Just as Jay from www.OnCourtAdvantage.com previewed here on Women’s Tennis Blog, the WTA Championships final featured the battle between Kim Clijsters and Caroline Wozniacki, and it was a three-setter, however, the winner turned out to be Kim Clijsters and not Caroline Wozniacki.
It was only the second meeting between Clijsters and Wozniacki, and just like their first match which happened in the final of the 2009 US Open, this one was in the final of another grand tournament for which only the best of the best qualify. The 20-year-old Wozniacki, the youngest player to reach the WTA Championships final since Maria Sharapova won at 17 in 2004, rose to the occasion and gave great resistance to the still much more experienced Clijsters.
The Belgian three-time US Open champion won the first set 6-3 and raced to a 4-1 lead in the second set. Wozniacki took charge from that moment on and leveled the score at 4-4, before taking the second set 7-5. In the decider, Clijsters made a crucial break in the sixth game to establish a 4-2 lead and Wozniacki was never able to neutralize that Clijsters’ advantage. The Dane had chances to stay in the match in the eighth game of the third set, but didn’t make good use of them and Clijsters won the match shortly after, on her second match point. Final score: 6-3 5-7 6-3.
The 27-year-old Clijsters became the fifth player to win the WTA Championships at least three times (she won back-to-back titles in 2002 and 2003), after Navratilova (8), Graf (5), Evert (4) and Seles (3). It’s her 40th career title and fifth this season. The world No.4 added a huge sum of $1,450,000 to the already great $3,585,060 she had won prior to Doha in 2010 only. As for the money Wozniacki is taking home, she is sure not disappointed despite the loss – her runner-up check is worth $680,000.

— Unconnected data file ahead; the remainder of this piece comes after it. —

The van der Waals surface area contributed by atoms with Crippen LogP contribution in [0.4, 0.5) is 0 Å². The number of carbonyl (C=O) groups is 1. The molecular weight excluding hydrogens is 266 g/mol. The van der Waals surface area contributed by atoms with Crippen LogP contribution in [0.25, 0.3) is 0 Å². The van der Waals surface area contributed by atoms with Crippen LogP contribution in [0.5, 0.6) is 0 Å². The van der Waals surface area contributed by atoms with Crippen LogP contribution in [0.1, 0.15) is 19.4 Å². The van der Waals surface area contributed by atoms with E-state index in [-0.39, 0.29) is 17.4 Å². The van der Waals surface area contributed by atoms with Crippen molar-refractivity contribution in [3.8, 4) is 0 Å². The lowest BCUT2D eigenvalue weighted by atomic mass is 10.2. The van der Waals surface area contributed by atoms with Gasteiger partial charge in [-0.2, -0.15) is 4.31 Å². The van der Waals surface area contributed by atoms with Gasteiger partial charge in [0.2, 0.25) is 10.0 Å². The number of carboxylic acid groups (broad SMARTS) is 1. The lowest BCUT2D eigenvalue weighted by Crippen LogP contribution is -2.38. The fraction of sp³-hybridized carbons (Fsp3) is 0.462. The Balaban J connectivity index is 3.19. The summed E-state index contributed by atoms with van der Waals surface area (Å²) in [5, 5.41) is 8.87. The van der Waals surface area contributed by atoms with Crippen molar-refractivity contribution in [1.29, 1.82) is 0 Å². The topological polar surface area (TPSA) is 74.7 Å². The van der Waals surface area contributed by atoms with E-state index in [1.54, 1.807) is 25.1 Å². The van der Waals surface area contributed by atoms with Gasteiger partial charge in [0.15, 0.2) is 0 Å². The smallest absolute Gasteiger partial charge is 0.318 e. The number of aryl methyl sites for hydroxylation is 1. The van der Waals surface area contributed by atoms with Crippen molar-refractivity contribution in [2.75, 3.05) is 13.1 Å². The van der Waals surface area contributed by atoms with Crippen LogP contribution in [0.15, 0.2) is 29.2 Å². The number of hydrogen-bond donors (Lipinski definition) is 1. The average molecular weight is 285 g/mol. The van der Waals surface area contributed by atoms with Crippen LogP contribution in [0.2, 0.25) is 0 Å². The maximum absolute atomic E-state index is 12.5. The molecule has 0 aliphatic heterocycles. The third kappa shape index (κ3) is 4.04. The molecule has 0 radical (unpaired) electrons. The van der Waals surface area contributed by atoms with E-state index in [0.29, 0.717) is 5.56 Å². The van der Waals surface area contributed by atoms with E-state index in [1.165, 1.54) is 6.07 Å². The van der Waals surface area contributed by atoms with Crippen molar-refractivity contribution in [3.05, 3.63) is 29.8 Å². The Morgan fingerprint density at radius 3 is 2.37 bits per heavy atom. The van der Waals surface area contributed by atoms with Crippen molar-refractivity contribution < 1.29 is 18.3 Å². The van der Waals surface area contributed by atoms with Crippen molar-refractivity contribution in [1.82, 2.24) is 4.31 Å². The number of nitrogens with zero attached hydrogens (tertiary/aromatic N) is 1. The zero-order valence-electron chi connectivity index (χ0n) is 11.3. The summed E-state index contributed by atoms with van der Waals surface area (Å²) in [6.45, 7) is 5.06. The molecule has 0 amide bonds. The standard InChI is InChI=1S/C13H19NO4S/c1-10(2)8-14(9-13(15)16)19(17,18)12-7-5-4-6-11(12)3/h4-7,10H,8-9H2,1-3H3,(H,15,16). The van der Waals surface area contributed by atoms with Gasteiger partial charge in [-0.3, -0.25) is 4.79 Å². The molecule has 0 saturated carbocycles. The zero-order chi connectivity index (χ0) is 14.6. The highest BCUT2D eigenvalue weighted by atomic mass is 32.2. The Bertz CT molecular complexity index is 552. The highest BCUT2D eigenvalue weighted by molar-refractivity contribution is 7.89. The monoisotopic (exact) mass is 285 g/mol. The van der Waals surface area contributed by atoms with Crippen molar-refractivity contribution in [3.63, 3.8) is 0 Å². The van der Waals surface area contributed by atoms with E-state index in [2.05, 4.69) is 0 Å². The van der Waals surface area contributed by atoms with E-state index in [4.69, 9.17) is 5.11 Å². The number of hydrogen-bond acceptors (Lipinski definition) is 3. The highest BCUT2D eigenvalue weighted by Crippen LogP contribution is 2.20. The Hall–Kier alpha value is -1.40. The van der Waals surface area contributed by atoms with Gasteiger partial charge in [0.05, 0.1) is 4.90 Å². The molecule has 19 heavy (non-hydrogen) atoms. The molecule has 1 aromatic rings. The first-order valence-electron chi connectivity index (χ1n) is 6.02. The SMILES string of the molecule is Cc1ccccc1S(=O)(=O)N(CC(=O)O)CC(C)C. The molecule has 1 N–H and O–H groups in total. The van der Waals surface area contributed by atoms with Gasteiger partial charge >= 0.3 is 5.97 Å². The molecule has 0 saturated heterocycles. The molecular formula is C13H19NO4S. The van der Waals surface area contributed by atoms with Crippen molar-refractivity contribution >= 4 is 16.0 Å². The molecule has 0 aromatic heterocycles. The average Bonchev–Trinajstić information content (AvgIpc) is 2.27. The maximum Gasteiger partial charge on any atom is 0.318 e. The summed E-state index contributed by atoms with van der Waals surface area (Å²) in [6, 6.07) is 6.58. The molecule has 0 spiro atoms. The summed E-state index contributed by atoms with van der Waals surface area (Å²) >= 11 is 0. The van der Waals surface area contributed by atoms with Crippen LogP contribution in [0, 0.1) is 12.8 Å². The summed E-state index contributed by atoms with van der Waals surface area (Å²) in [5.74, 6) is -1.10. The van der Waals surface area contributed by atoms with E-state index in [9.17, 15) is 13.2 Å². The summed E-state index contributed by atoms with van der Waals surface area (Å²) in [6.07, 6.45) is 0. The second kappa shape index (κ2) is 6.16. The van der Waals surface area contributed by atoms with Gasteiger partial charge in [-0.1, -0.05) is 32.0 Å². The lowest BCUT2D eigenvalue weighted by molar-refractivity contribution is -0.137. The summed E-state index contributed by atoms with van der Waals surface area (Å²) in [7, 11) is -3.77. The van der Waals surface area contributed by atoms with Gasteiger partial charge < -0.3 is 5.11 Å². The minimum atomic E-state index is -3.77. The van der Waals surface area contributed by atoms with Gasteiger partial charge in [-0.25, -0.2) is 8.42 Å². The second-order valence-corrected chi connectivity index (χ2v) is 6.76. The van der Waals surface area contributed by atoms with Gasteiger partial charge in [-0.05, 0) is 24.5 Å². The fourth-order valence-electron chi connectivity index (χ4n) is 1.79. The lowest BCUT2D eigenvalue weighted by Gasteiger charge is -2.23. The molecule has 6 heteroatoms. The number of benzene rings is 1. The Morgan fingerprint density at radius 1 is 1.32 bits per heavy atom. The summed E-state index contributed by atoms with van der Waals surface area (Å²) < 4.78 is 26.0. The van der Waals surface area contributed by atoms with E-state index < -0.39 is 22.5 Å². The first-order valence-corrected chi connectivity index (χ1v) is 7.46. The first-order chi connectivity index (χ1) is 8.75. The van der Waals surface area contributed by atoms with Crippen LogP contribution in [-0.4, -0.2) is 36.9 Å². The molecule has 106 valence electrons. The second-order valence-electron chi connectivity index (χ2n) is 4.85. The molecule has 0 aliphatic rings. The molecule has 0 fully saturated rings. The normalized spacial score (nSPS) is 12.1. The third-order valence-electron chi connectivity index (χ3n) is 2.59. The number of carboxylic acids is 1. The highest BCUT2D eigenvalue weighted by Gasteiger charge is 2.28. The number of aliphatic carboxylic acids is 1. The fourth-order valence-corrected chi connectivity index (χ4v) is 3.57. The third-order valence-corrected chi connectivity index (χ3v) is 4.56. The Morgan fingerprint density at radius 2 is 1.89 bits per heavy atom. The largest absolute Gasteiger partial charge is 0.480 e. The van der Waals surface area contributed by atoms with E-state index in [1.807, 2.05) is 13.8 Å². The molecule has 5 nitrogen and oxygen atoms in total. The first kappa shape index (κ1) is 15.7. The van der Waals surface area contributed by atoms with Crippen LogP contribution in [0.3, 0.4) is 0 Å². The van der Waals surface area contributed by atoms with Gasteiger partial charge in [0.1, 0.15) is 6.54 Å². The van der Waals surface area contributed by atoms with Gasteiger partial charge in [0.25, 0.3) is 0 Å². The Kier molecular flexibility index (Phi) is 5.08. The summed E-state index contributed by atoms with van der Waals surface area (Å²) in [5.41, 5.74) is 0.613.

It’s bad for top-seeded Wozniacki that she didn’t have that extra something to defeat a player of Clijsters’ caliber and go all the way to the prestigious Doha title which would be a nice icing on the cake of her season-ending No.1 ranking. Good news is that she reached the title match, fought well against Clijsters, even had comeback periods during the match, and above all, she was far from melting down and letting the nerves get the better of her.
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